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Elevation and persistence of CD8 T-cells in HIV infection: the Achilles heel in the ART era

Wei Cao, Vikram Mehraj, Daniel E Kaufmann, Taisheng Li, Jean-Pierre Routy

Abstract


Introduction: HIV infection leads to a disturbed T-cell homeostasis, featured by a depletion of CD4 T-cells and a persistent elevation of CD8 T-cells over disease progression. Most effort of managing HIV infection has been focused on CD4 T-cell recovery, while changes in the CD8 compartment were relatively underappreciated in the past.

Methods: A comprehensive literature review of publications in English language was conducted using major electronic databases. Our search was focused on factors contributing to CD8 T-cell dynamics in HIV infection and following antiretroviral therapy (ART).

Discussion: Normalization of CD8 counts is seldom observed even with optimal CD4 recovery following long-term treatment. Initiation of ART in primary HIV infection leads to enhanced normalization of CD8 count compared with long-term ART initiated in chronic infection. Importantly, such CD8 elevation in treated HIV infection is associated with an increased risk of inflammatory non-AIDS-related clinical events independent of CD4 T-cell recovery. The mechanisms underlying CD8 persistence remain largely unknown, which may include bystander activation, exhaustion and immunosenescence of CD8 T-cells. The information provided herein will lead to a better understanding of factors associated with CD8 persistence and contribute to the development of strategies aiming at CD8 normalization.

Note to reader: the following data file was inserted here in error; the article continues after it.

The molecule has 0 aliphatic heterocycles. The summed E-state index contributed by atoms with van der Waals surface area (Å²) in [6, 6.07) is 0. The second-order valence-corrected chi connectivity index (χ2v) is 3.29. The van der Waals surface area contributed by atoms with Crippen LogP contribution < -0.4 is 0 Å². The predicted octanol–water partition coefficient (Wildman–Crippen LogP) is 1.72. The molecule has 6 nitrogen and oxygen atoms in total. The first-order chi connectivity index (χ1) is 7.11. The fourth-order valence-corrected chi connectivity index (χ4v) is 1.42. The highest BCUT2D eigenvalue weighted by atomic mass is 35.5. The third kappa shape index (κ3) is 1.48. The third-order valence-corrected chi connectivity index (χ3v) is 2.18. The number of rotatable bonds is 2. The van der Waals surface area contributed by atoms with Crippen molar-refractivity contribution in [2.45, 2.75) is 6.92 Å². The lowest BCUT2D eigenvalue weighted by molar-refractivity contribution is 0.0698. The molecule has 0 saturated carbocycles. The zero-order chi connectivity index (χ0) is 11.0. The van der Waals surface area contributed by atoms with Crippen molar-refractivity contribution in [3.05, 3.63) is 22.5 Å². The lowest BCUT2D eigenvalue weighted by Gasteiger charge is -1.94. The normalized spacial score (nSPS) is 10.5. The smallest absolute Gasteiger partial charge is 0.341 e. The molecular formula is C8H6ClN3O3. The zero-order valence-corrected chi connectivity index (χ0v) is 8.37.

Conclusions: Persistence of CD8 T-cell elevation in treated HIV-infected patients is associated with an increased risk of non-AIDS-related events. Now that advances in ART have led to decreased AIDS-related opportunistic diseases, more attention has been focused on reducing non-AIDS events and normalizing persistent CD8 T-cell elevation.

Keywords: HIV; antiretroviral therapy; CD8 T-cell persistence; bystander activation; T-cell exhaustion.

(Published: 3 March 2016)

Citation: Cao W et al. Journal of the International AIDS Society 2016, 19:20697

http://www.jiasociety.org/index.php/jias/article/view/20697 | http://dx.doi.org/10.7448/IAS.19.1.20697




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